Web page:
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Soon the stars of the watchmaking runway will have nothing but the barest of bones to express themselves with. But these skeletons aren’t macabre; on the contrary, they offer vast areas of expression to the watchmakers who have managed to reinvent them.

While the art of skeletonization in watchmaking is very old, it underwent a renewal a decade ago with the arrival of new timepieces intended to rejuvenate this technique of stripping down mechanical movements. Principally purely decorative, skeletonization—or the art of hollowing out the bridges and plates of a movement—has not just changed with the introduction of new component manufacturing procedures; it has been completely transformed. The lase decade has given us a new demonstration of this, while confirming that skeleton movements are well and truly in vogue. To such an extent, in fact, that certain manufacturers who haven’t mastered this art have opted for openwork dials just so that they can give their watches the skeleton name…

A window on the components

Gone are the days of slightly hollowed-out bridges and plates—now they are practically stripped bare! And it should be noted that very few old procedures have been transformed into such spearheads of daring contemporary watchmaking. The old has become sexy and new! Roger Dubuis has played a significant role in this metamorphosis, having quickly decided to explore this path and turn skeletonization into a true signature. In actual fact, the procedures implemented at Roger Dubuis completely changed the very notion of skeletonization, because instead of hollowing out an existing movement (taking care not to modify its structure or strength), they chose to imagine and design skeleton watches from the very first start of their creative process. This naturally allows for more flexibility, perfect calculation of the forces acting upon the movement’s architecture and, above all, calibers that are genuinely produced and visualized in three dimensions. In sum, engraving has been supplanted by chamfering and 3D views. Furthermore, the new products released by Roger Dubuis are still focused on this skeleton theme, as the new Excalibur Diabolus in Machina illustrates.

Roger Dubuis excaliburdiabolusinmachinha

 

Other brands have also contributed considerably to the current interest in airy, architectural movements. Richard Mille, in particular, has led many of his competitors down the 3D path, encouraging descents into watch movements. Distant descendents of traditional skeleton watches, these calibers are the result of a modern, transparent concept of watchmaking that lets the mechanics speak for themselves. The new RM 27-04 Tourbillon Rafael Nadal is probably the most extreme example of this approach.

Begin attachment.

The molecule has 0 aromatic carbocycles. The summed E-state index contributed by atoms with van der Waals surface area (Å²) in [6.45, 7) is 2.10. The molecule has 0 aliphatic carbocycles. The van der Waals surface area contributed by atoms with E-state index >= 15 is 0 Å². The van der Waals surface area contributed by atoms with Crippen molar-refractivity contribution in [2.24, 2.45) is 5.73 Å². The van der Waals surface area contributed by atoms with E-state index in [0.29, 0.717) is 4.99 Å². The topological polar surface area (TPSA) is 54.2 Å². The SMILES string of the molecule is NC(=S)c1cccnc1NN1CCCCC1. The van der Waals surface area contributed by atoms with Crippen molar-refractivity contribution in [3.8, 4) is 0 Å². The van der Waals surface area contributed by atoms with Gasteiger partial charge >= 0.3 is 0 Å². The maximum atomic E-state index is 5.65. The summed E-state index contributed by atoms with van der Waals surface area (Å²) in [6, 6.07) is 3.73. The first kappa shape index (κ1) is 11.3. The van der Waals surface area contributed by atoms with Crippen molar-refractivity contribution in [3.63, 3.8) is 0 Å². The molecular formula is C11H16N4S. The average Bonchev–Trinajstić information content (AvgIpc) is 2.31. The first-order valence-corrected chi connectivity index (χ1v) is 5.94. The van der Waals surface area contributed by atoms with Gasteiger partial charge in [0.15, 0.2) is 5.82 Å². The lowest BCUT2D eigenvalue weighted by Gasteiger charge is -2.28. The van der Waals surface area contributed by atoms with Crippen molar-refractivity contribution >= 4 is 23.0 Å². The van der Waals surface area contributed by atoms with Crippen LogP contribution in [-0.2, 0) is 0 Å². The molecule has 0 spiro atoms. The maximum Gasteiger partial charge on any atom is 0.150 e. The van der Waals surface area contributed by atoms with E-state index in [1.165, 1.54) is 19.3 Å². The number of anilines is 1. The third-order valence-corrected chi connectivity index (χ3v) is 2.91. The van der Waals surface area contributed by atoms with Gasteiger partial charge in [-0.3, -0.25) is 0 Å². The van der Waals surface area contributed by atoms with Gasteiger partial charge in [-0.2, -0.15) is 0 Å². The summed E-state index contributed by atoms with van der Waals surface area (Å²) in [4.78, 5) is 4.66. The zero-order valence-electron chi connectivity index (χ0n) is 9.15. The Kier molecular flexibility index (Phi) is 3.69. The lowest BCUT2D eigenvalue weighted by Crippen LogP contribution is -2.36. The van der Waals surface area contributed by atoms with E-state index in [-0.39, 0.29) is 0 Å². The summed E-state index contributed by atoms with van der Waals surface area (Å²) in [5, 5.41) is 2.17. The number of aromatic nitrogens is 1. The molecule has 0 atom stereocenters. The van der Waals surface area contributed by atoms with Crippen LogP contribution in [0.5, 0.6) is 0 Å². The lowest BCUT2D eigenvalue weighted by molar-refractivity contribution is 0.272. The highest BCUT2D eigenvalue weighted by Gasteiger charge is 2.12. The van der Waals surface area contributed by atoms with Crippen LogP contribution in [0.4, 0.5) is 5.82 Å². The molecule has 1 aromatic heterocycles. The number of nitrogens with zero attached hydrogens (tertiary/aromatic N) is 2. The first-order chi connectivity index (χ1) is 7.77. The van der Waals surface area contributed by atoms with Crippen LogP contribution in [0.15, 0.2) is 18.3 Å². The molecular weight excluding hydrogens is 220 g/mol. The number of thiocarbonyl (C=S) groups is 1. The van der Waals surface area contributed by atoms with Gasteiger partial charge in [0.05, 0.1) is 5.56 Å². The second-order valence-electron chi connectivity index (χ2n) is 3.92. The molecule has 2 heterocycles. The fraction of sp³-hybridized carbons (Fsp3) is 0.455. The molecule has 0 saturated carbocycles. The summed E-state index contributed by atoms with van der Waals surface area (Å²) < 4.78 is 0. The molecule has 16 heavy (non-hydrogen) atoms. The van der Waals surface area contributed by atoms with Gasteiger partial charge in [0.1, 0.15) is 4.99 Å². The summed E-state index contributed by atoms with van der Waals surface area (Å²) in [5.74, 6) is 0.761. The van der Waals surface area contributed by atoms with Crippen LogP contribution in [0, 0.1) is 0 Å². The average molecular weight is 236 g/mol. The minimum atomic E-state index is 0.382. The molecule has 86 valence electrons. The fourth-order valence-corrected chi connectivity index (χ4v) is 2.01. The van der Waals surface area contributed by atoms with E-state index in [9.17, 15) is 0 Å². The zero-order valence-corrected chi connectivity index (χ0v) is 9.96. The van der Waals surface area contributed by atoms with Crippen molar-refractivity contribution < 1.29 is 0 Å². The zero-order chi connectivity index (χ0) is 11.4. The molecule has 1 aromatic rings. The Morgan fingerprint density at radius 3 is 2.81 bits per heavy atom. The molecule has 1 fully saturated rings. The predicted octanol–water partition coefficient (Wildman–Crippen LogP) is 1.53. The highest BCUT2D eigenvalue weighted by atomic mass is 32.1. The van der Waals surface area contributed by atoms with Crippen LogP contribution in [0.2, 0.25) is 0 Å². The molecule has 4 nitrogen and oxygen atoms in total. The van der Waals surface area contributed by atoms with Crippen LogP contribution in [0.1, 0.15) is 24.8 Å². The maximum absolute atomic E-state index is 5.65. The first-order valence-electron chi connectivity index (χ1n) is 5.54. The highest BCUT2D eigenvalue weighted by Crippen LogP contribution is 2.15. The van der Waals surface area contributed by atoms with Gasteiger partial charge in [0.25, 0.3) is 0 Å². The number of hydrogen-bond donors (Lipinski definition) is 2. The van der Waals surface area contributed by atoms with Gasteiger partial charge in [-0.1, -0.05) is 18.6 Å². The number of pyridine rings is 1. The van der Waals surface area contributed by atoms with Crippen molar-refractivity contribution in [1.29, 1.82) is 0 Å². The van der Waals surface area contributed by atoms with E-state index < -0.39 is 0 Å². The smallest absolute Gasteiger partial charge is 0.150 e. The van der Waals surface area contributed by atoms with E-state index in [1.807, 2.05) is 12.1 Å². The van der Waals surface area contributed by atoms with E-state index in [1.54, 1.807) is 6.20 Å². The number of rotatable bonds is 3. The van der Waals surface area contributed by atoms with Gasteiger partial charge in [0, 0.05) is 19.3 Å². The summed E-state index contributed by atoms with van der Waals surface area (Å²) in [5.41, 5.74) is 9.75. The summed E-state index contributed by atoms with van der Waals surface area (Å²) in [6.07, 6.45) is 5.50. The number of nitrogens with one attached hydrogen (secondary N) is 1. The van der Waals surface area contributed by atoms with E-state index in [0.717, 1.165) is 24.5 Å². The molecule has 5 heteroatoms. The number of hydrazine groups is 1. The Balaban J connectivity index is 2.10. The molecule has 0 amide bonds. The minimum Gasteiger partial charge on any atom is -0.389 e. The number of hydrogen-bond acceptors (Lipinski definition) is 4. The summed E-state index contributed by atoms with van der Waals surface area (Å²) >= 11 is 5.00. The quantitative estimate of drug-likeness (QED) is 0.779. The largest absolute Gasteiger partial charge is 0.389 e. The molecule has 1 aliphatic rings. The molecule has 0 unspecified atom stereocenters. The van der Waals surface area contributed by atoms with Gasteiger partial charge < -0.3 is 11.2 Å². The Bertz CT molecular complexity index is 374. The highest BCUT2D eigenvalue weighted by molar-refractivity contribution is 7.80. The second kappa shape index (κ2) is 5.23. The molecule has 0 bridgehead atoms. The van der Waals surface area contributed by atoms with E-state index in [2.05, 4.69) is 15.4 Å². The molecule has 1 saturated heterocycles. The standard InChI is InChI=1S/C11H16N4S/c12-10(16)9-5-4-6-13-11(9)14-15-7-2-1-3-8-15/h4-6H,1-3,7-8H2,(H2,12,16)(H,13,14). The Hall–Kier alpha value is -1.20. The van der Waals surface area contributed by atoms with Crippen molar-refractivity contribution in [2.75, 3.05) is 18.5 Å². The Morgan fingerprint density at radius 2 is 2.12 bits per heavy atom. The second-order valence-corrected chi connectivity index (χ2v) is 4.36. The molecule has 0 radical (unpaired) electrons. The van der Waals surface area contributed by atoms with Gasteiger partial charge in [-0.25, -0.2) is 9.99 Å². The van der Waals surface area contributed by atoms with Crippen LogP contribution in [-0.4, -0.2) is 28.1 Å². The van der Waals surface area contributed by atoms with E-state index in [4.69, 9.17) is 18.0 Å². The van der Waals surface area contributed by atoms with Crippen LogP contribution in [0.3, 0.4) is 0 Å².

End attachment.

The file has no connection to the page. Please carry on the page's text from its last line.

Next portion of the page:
2. RM 27-04 Tourbillon Rafael Nadal (5)
Honor kept intact

Cartier has also explored this approach extensively, designing movements as skeleton calibers from the very outset to such an extent that their openwork bridges now also serve as hour-markers in a concept patented by the brand. The Rotonde de Cartier Skeleton Mysterious Hour embodies this process perfectly.

Cartier Rotonde de Cartier Skeleton Mysterious Hour

Traditionally, skeletonization was mainly reserved for ultra-thin movements, and several Manufactures are continuing to innovate in this field, even going as far as to set ultra-thin skeleton movements with gemstones. This is the case for Piaget, who has presented several such models over the last few years including the 1200D caliber, the first automatic gem-set skeleton movement unveiled in 2013. But even in this instance, the skeleton watch is no longer produced as it used to be: the spirals and other curved shapes have given way to ever-more complex geometrical forms (including inside corners, which are always difficult to chamfer), revealing relatively large decorated horizontal surfaces that give these timepieces their strength and character. Piaget is also using the art of skeletonization on other pieces, such as the Altiplano Skeleton watch, an ultra-thin model.

4. Altiplano Skeleton Piaget

The two Tonda 1950 Skeleton references unveiled this year by Parmigiani Fleurier also demonstrate the current trend for ultra-thin skeleton movements that are contemporary. The women’s version is particularly noteworthy, with its sand-blasted sapphire crystal playing with semi-transparency. This watch leaves things mostly to the imagination and is not completely laid bare—its honor is intact!

Parmigiani Fleurier Tonda PFC280-1200100-HA1441_ART
Parmigiani Fleurier Tonda PFC280-1060100-HA3921_ART
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Based in Switzerland, Maxime has been passionate about watchmaking and watches since he was a boy. At The Next Hour, he writes editorial content and manages our social media.

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